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FridayReads – The EMV debate

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EMV has been a hot topic lately thanks in no great part to the US’s slow adoption of the new chip and pin standard, which has been used for over a decade in Europe. One of the key debates has been the change in liability shift last October which no doubt left a lot of retailers frustrated in the busiest shopping quarter. Here then we take a look at a selection of viewpoints on EMV; where it’s currently at, the problems retailers face, the frustrations of customers, and the security aspect too.

1. Not Enough POS Terminals Ready for EMV Cards, says John Karolefski

John bemoans that retailers have the machine upgrades in place but haven’t turned them on. Why? When others are utilising the new system and you come across someone who doesn’t, yet has it in place, it becomes an annoyance. Like Sainsbury’s still not having contactless payment options at the till point when practically everyone else does!

Read John’s article and feel his irritation!

2. National Grocer’s Association President Peter Larkin Shares His Views on EMV Transition, countering John Karolefski

Causing disruption to the business and its consumers is not an option, but it’s not that clear cut. Let’s not point the finger solely at the retailer. Many businesses have EMV terminals in place which are not yet activated, according to the National Grocer’s Association, and because of the back log of card networks’ late delivery of technical code as well as other complications, it’s slowing the certification process right down to a crawl. Who loses? Retailers and customers. Someone somewhere has the wherewithal to make it work a lot smoother, so why don’t they? Wouldn’t this benefit everyone?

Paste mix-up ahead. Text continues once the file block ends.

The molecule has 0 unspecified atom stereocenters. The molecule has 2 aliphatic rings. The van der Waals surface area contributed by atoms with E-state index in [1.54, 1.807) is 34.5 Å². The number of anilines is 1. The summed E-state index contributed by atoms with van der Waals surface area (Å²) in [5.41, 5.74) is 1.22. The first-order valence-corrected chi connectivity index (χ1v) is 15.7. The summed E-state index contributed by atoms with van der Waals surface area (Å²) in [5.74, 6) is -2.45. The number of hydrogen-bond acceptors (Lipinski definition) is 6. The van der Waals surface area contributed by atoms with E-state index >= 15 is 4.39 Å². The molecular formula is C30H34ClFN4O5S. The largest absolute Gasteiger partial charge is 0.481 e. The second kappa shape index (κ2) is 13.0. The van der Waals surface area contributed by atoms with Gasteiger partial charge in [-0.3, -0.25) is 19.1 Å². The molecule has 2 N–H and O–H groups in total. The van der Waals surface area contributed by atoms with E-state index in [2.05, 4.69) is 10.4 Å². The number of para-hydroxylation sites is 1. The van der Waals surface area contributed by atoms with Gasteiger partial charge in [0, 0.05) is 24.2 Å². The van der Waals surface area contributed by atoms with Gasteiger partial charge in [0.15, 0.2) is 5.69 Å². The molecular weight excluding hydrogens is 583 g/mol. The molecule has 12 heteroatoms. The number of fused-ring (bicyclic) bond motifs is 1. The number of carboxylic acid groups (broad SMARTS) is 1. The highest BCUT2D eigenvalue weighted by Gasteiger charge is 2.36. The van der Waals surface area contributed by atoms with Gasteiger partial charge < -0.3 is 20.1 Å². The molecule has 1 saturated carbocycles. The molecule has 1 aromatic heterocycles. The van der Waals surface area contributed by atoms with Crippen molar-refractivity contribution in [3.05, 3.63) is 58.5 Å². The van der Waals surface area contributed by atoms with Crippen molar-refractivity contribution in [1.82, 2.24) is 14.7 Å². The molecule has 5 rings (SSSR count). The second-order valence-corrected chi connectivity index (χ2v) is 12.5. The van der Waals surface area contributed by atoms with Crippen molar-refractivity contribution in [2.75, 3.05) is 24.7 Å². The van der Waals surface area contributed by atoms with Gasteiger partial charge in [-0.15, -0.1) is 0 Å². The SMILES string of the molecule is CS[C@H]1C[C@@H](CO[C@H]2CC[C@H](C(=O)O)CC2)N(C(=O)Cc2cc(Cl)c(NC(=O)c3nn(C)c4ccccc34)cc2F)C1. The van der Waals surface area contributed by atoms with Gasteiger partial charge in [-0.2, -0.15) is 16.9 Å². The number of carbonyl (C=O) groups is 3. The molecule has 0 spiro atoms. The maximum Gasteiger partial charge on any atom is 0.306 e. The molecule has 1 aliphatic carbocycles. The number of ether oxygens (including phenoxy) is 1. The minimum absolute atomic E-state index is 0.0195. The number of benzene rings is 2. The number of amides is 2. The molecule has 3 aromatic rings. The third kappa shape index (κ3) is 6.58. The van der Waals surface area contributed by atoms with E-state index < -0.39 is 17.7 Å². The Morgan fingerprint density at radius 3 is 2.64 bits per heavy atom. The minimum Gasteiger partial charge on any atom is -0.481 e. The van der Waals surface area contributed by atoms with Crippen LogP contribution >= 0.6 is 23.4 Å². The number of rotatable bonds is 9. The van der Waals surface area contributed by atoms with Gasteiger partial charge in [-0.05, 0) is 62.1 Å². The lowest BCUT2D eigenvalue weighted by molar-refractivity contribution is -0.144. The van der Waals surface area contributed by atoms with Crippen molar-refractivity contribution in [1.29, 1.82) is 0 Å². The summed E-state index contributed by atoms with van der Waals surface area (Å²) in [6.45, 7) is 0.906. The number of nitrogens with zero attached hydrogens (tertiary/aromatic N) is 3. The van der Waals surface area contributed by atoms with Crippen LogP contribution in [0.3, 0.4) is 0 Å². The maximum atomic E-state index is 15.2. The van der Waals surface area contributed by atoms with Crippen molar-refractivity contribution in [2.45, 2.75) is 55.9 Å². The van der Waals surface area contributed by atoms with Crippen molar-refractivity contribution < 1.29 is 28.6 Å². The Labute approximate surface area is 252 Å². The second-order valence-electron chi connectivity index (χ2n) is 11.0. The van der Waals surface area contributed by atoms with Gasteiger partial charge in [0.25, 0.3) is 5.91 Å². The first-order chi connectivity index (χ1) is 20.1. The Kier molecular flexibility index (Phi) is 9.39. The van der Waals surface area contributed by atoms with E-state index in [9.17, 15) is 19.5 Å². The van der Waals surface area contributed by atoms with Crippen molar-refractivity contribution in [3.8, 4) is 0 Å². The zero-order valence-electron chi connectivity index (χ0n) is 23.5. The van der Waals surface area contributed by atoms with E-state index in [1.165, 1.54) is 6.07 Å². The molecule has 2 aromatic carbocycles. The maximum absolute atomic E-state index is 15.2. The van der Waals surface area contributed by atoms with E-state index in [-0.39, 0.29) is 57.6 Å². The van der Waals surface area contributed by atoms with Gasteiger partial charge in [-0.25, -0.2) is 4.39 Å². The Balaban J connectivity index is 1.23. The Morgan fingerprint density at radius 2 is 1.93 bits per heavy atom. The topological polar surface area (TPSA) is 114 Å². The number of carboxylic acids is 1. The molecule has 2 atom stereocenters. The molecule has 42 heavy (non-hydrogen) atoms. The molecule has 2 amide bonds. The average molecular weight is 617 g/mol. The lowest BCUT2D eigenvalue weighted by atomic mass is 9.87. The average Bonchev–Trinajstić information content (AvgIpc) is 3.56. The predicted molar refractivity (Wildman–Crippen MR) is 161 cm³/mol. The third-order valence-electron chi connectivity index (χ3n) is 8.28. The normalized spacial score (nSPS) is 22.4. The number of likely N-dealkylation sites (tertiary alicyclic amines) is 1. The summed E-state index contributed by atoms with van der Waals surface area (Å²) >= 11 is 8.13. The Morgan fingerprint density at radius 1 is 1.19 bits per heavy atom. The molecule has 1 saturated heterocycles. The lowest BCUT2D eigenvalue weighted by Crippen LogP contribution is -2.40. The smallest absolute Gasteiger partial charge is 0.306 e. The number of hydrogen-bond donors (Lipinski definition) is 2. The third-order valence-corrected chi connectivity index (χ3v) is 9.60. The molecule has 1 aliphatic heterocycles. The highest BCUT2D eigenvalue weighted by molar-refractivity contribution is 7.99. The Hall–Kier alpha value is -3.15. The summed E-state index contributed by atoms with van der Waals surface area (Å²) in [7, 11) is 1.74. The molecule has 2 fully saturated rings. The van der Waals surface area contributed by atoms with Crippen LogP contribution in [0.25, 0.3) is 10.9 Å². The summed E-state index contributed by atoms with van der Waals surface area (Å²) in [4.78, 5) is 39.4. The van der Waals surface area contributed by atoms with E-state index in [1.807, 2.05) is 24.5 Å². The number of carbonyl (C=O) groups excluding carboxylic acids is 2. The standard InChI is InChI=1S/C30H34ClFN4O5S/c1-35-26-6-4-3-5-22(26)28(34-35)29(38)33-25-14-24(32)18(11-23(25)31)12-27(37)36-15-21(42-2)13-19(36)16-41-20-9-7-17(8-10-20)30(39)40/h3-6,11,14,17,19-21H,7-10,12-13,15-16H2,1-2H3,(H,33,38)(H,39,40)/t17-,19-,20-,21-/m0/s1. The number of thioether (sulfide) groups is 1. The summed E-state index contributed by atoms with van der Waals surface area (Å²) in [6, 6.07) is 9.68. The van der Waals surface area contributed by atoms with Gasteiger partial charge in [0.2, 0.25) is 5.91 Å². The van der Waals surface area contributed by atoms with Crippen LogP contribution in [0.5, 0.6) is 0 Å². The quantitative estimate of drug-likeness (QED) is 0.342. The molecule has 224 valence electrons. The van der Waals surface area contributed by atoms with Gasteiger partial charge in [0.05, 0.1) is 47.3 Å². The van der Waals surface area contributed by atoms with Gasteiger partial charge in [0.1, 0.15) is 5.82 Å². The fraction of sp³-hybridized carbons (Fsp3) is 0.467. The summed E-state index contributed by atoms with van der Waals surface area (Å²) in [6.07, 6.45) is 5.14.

Read what Peter Larkin has to say in response to John here.

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3. EMV Chip Credit and Debit Cards Will Not Eliminate Card Fraud
Okay, we’ve had a consumer and retailing association point of view. A lot is made of the case of fraud reduction, and I tend to agree that aspect, except that doesn’t mean getting complacent as the fraud simply shifts to another method. Goodbye skimming, hello online fraud. SmartMetric tells us that 18 months after introducing EMV in the UK it saw a 50% reduction in point of sale card fraud at retail yet saw a blow out increase in online and over the phone credit card fraud. This is like a lot of things, the problem doesn’t disappear, it simply moves to another platform.

Is this scaremongering? I think yes, in part. SmartMetric after all has a business to run, and products to sell. I think so long as customers are mindful of their shopping habits, how they use their cards, how security conscious they are, will provide good long term piece of mind. It’s not a perfect technology, but it’s a damn sight better than those old magnetic stripes.

Read the article.

4. Is EMV migration worth the cost?